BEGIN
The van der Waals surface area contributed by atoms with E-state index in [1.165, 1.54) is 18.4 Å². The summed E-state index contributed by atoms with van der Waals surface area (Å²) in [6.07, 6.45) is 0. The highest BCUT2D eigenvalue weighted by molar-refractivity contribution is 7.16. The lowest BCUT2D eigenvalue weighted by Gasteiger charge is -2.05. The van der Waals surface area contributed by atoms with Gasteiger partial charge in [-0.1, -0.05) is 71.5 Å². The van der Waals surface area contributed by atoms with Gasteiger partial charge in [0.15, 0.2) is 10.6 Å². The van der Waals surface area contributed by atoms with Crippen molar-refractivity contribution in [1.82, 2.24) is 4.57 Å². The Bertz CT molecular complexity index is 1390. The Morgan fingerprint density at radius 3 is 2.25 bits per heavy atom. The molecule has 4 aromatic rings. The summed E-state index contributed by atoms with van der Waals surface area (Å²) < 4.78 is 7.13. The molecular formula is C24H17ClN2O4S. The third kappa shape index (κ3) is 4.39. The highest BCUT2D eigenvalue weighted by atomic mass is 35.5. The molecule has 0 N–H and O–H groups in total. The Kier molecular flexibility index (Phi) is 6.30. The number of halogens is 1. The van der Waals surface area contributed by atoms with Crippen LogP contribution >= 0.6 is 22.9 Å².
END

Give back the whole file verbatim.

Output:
The van der Waals surface area contributed by atoms with E-state index in [1.165, 1.54) is 18.4 Å². The summed E-state index contributed by atoms with van der Waals surface area (Å²) in [6.07, 6.45) is 0. The highest BCUT2D eigenvalue weighted by molar-refractivity contribution is 7.16. The lowest BCUT2D eigenvalue weighted by Gasteiger charge is -2.05. The van der Waals surface area contributed by atoms with Gasteiger partial charge in [-0.1, -0.05) is 71.5 Å². The van der Waals surface area contributed by atoms with Gasteiger partial charge in [0.15, 0.2) is 10.6 Å². The van der Waals surface area contributed by atoms with Crippen molar-refractivity contribution in [1.82, 2.24) is 4.57 Å². The Bertz CT molecular complexity index is 1390. The Morgan fingerprint density at radius 3 is 2.25 bits per heavy atom. The molecule has 4 aromatic rings. The summed E-state index contributed by atoms with van der Waals surface area (Å²) < 4.78 is 7.13. The molecular formula is C24H17ClN2O4S. The third kappa shape index (κ3) is 4.39. The highest BCUT2D eigenvalue weighted by atomic mass is 35.5. The molecule has 0 N–H and O–H groups in total. The Kier molecular flexibility index (Phi) is 6.30. The number of halogens is 1. The van der Waals surface area contributed by atoms with Crippen LogP contribution >= 0.6 is 22.9 Å².